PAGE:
The report says that newly discovered genetic data from caged raccoon dogs (a mammal related to the fox) is the “strongest evidence yet” of the pandemic’s natural origin. The dogs’ genetic data comes from a Chinese “wet market,” where these poor crated creatures, among many others, were sold as food.
An international team of researchers—Kristian Andersen of Scripps Research Institute, Edward Holmes of the University of Sydney, and Michael Worobey of the University of Arizona—“stumbled” upon the new raw data posted briefly on the Global Initiative on Sharing Avian Influenza Data (GISAID), a worldwide viral genomic database.
Andersen and Holmes, incidentally, were co-authors of an influential March 17, 2020, Nature Medicine article that concluded that the novel coronavirus was not plausibly the product of a lab, but rather had a “natural” origin. Republican staff of the House Select Subcommittee on the Coronavirus Pandemic recently released revealing email traffic showing that Andersen initially had private doubts about the natural origins of the coronavirus.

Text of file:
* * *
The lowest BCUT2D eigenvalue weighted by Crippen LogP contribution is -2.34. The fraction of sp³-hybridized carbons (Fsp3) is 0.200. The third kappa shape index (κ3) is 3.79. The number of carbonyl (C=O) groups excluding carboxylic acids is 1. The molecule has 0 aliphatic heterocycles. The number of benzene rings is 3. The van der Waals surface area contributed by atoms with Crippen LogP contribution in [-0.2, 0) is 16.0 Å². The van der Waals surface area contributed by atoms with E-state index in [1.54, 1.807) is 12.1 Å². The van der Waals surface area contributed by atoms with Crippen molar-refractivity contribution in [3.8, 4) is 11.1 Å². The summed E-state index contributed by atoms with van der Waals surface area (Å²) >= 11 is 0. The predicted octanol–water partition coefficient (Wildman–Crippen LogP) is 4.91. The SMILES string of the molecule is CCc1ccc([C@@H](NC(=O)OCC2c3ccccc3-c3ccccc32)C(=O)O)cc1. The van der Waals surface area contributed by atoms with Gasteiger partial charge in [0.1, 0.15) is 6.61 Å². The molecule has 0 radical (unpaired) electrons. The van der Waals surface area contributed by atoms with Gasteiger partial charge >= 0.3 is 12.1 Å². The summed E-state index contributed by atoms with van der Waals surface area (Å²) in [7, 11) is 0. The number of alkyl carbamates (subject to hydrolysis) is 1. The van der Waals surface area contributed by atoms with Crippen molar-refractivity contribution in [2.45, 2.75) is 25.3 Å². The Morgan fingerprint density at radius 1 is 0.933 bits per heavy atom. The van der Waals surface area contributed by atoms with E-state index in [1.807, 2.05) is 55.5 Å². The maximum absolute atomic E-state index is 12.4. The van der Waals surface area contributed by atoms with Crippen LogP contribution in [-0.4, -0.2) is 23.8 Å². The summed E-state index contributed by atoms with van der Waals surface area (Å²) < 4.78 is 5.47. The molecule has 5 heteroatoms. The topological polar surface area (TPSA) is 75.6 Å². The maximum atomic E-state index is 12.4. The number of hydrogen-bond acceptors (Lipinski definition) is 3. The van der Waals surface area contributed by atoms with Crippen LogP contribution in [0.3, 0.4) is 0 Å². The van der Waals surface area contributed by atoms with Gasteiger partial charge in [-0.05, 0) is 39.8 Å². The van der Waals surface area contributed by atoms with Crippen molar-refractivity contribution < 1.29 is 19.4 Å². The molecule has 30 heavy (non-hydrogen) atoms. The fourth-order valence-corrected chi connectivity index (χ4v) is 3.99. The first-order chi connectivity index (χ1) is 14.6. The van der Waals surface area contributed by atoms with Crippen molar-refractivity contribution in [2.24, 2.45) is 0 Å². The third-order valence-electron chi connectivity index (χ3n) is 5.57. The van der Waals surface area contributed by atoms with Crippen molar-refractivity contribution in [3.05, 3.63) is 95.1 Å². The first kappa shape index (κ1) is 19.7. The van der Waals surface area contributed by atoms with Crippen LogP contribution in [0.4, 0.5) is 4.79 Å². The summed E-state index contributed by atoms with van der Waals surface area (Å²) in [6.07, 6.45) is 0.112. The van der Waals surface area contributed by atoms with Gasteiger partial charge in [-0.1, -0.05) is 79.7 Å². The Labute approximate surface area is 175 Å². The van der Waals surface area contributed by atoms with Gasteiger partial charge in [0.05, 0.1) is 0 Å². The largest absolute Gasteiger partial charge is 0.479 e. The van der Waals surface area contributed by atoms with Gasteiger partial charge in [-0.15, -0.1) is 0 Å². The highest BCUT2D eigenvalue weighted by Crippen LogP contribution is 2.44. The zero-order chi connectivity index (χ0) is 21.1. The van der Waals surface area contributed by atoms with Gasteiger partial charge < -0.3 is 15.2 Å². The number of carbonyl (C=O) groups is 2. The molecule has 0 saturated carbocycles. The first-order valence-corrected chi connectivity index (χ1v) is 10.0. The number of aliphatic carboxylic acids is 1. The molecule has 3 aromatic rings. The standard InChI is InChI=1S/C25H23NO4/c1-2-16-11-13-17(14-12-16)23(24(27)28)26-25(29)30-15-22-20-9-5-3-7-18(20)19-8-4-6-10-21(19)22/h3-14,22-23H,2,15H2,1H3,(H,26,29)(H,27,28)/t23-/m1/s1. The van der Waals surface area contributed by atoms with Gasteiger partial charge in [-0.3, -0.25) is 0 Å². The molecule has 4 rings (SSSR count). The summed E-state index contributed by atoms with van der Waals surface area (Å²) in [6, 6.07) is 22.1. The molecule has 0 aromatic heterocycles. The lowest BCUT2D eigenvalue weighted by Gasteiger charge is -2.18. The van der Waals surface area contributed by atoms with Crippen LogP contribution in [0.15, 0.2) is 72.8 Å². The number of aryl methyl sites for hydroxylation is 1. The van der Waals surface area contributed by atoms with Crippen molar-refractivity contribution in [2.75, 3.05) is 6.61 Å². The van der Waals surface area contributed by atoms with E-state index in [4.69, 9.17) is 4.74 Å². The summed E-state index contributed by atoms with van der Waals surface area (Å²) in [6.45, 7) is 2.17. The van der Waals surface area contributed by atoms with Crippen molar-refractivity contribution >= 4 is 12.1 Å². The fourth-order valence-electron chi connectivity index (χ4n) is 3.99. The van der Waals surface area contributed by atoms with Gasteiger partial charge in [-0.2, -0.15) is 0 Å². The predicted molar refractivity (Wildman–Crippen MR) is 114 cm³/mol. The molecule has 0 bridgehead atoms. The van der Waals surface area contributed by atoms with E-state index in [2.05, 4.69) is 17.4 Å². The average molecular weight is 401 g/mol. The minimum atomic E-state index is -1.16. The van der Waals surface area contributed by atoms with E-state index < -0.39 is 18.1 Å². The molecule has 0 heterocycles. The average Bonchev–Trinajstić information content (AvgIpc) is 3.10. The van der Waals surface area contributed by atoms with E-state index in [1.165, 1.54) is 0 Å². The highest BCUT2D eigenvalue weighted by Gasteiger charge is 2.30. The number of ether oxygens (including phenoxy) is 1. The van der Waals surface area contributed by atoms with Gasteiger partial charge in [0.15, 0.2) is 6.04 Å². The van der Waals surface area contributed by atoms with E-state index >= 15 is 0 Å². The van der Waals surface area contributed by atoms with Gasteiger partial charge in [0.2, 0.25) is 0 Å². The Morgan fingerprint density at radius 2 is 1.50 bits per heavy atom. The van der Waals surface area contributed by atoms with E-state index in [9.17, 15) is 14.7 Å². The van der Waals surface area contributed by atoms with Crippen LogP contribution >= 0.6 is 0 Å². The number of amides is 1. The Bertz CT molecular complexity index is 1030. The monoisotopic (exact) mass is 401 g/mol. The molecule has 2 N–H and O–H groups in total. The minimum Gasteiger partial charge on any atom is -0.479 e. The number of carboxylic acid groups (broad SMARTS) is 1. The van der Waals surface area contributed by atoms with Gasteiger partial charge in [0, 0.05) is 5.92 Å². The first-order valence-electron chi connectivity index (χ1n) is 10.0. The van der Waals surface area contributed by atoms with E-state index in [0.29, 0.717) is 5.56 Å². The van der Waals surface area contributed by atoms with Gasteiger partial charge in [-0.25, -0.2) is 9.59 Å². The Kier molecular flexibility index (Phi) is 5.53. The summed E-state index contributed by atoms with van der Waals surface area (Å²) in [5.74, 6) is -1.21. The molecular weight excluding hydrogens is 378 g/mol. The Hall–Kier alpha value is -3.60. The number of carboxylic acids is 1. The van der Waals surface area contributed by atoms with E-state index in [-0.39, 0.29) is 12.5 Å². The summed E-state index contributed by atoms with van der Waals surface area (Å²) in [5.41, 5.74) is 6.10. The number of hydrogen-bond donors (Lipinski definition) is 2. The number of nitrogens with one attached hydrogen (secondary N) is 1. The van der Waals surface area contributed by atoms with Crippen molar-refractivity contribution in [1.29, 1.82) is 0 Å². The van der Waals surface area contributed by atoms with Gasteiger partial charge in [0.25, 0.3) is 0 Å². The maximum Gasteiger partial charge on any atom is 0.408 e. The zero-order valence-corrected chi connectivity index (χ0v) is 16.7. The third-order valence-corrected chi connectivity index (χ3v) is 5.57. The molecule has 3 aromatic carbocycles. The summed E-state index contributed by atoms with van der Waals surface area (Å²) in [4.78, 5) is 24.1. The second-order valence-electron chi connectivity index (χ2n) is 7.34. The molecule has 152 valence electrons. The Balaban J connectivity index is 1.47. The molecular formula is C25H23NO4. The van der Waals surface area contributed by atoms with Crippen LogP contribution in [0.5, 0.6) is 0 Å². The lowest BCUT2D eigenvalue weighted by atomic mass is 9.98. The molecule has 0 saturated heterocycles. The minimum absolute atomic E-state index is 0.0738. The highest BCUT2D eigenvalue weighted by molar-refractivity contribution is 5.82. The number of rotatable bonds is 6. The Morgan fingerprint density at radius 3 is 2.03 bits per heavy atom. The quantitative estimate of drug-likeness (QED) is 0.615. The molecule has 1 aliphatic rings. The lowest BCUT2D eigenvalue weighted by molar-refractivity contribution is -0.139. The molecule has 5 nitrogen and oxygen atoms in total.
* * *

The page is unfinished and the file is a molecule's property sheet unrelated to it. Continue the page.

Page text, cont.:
According to The New York Times’ account, the three researchers offered to “collaborate” with their Chinese counterparts, but then the raw data mysteriously “disappeared” from GISAID. Noting that the raccoon dogs could have been shedding the virus toward the end of 2019, The Atlantic’s Katherine Wu says, “It’s some of the strongest support yet, experts told me, that the pandemic began when SARS-CoV-2 hopped from animals into humans, rather than in an accident among scientists experimenting with viruses.”